Some of the ideas discussed in this blog are published in my new book called "The Stonehenge Bluestones" -- available by post and through good bookshops everywhere. Bad bookshops might not have it....
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Tuesday 29 December 2009

The great Millennium Stone Pull

Came across this picture in my photo album -- which reminded me just how idiotic this whole theory about the human transport of the stones actually is. If HH Thomas had not dreamt up the whole silly notion, just think what a lot of human effort might have been spared -- millions of words in print, endless debates on blogs and forums, vast sums spent on reconstruction projects, and the same old stuff going round and round, with people in general fascinated by the idea of ancient tribesmen invested with extraordinary engineering skills, stupendous imagination, and incredible social and economic motivation -- not to mention the navigational and maritime skills used in treacherous coastal waters with high tidal ranges, mudflats, storm waves and roaring currents.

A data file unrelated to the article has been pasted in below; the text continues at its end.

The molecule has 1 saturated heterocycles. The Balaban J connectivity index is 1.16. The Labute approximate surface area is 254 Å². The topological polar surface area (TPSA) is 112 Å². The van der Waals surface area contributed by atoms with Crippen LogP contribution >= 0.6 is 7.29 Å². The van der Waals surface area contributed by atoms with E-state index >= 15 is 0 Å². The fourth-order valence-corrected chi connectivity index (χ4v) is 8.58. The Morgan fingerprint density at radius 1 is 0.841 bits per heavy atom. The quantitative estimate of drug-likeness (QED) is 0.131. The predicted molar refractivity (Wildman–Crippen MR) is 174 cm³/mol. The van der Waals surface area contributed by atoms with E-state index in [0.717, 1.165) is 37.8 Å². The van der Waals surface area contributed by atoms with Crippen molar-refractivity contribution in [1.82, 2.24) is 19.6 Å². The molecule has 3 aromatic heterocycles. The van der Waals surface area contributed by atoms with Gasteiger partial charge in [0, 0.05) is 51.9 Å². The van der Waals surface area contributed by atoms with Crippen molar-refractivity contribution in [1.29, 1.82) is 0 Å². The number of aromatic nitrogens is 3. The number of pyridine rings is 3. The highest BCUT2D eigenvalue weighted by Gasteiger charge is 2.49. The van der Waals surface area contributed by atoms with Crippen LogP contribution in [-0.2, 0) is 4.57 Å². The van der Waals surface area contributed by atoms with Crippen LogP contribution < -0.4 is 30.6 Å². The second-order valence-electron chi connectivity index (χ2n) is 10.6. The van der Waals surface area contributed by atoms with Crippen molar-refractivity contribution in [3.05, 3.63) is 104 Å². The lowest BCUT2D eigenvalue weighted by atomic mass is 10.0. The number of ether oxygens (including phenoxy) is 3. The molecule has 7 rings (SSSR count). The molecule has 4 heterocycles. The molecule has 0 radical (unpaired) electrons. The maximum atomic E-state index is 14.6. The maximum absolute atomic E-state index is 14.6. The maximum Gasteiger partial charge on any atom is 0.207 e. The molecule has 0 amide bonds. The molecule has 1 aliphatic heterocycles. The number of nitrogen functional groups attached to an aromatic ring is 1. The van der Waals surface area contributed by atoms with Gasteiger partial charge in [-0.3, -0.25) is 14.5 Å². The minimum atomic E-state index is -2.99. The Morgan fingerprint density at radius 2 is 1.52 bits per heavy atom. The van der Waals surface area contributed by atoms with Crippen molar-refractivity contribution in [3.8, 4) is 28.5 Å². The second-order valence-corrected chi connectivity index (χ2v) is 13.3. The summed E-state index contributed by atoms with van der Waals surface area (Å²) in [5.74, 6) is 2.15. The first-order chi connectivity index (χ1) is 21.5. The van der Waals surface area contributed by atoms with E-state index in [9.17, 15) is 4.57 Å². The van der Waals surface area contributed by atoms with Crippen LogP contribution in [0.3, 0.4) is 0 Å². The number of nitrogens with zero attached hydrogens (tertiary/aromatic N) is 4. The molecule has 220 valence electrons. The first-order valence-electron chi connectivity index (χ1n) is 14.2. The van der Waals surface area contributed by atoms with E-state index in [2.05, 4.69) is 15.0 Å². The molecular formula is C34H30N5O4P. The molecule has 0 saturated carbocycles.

I thought for a long time that it was a fine thing to engage in some of the Stonehenge blogs, on the basis that discussion would lead all of us eventually to the truth........ but no matter how one attempts to address the real issues of engineering and motivation, and no matter how much one tries to debate the glacial ("alternative") theory, people will insist on going right back to square one and asking "I wonder how they did it?" and coming up with endless theories, apparently without ever stopping to ask the questions "Did they do it?" and "Is it necessary to speculate on this anyway?"

The picture above shows how difficult it was to control one smallish bluestone on a sledge, on a moderate slope, during the "Millennium Stone" pull in the year 2000. With the aid of netlon (low-friction netting), modern ropes, asphalt roadways and help from cranes, JCBs and modern boats, the project was still a shambles that left the stone on the bed of Milford Haven.

Here's a proposal -- forget about the human transport altogether. Pretend that the daft idea had never even been thought of. And concentrate all the formidable brain power of the people of the planet (well, a little bit of it anyway) on solving the riddle of how natural processes carried some of the Stonehenge "bluestones" from West Wales to Somerset and Wiltshire. Jim Scourse and Chris Green have declared -- in print -- that it was "impossible" for natural processes to have been responsible for this entrainment and transport. Not a word one should use lightly........

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